Visiting GiveDirectly’s Recipients (East Africa Day 12: 2022-04-25)

Tonight we fly home, Kigali->Entebbe->Amsterdam->Seattle->Spokane. A total of around 30 hours. Before that, however, we get to go meet with some of the specific households that IntelliTect supported with their donations to GiveDirectly(GD) in 2021. It’s about a 4-hour drive to the village of Gitwa, and we will only be able to stay about an hour before heading back, but none the less, it provides an opportunity to hear first hand about the impact.

Upon arriving in Gitwa, we first went to the government village officers where we met with the section head. He had one of his staff present the impact on the community, using PowerPoint and a projector, comparing before and afterwards.

The impact included:

  • 100 percent of the households had purchased government health insurance (no doubt a government encouraged purchase)
  • 100 percent of the households had electricity – supporting a minimum power equivalent to three lightbulbs
  • The vast majority owned a cow (another strongly government encouraged purchase)
  • <more data to come>

After the presentation we got to wonder around the community and I was asked to select any household I would like to visit. Note, as your read these description, they are each anecdotes. They can’t be used to measure overall success of the GD program. None the less, I was encouraged, blessed even, by the interactions.

The Miller – Mugabe Moise

The first building we came to was a flour mill and the owner, Mugabe Moise, was outside. Prior to GD he was renting flour mill equipment and leveraging some training he had attended. Using the cash transfer, he purchase the flour mill equipment, and a second one, outright. He was paying ~5 USD/day for the electricity to run the mill and about 15 USD/month for maintenance. In addition, he seemingly employed one person to run the mills. As a result, he calculated his net profit at the equivalent of 5 USD/day, significantly higher than the 1.90 USD/day ppp value set as the extreme poverty delineator. (Although, I confess I didn’t find how many, if any others, in his household he was supporting.) This was clearly a success story. I suspect he was very likely already above or trending above the poverty line even before the GD money, but regardless, it was a huge success and I’m excited about what the future holds for this gentleman.

The Excited Widow – Musabyimana

This woman, Musabyimana, was so excited she invited us into her home. In the corner was a small wooden bench standing on it side. She explained that before receiving the money, that was the only furniture she had. Now, she had this wonderful set, and the bicycle. She also had a cow and an additional room she had added on for where to put her next cow.

The Farmers – Everist Niyonzima, his wife Uwanyirigira Anne Marie, and their grandchild

This family, Everist Niyonzima, his wife Uwanyirigira Anne Marie, and their grand daughter had peas that were drying on a cloth outside. They said they were for themselves but if they every had excess produce, they would sell it. It didn’t seem like they had any steady source of income and they were seemingly living off of subsistence farming. Their grand daughter lived with them as she was a surprise and so this couple was helping out their daughter.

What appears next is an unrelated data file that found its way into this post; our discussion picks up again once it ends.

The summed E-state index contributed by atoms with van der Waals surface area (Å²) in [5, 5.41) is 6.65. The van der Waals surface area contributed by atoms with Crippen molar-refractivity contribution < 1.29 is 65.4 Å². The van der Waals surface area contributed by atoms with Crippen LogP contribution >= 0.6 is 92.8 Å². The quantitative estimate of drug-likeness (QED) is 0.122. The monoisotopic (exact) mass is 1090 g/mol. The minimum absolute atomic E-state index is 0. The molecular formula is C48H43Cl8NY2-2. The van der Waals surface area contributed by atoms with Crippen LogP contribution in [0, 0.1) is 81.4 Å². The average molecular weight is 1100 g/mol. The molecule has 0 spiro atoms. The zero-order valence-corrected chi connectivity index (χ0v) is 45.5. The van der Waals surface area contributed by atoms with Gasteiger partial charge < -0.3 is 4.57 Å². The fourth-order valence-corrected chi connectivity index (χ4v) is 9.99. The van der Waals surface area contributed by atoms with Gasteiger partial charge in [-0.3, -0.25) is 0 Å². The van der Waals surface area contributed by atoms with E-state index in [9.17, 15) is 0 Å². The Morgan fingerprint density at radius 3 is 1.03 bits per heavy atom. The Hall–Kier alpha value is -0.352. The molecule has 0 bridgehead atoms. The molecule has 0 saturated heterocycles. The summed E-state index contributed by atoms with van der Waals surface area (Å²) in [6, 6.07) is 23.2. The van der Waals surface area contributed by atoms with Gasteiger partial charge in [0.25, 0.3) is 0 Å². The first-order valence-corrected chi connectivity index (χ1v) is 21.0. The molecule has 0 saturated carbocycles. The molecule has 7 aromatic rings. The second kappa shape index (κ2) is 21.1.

One of the things they purchased with the cash transfer was a new corrugated iron roof. While they were incredibly grateful for the money, it was hard to gather what they had spent it on and the impact it had made.

(When we asked to take a picture the Everist asked if he could please go get changed first as he wasn’t expecting visitors.)

We met a few more folks during our hour long walk. Some of them invited us into their home. All of them were extremely grateful. None of the remaining ones provided a clear indication that they had used the money to establish a stable income. All of them expressed joy at their improved quality of life due to the various spending that included:

  • Furniture
  • TV and speaker
  • Land for their children
  • Improved stucco walls
  • Painted their houses
  • A cow
  • Additional rooms

On the way back to the car, however, we met two folks that were working to establish a business:

  • Leveraged the cash for establishing a mobile banking stall within the community
  • Bought a cow and sold it at double in the town (15-30 minutes from the village), with the intent to purchase more cows from the community that he could sell

Following my visit, I took some time to write up my impressions and questions regarding GiveDirectly. In summary, I can say with confidence that it was a blessing to be able to see their gratitude, excitement, and accept their thank-yous.

One Response to Visiting GiveDirectly’s Recipients (East Africa Day 12: 2022-04-25)

  1. […] transfers and that they were not making unhealthy choices about how to spend the funds. In fact, in the Miller, their choice was especially strategic (at least in terms of income […]

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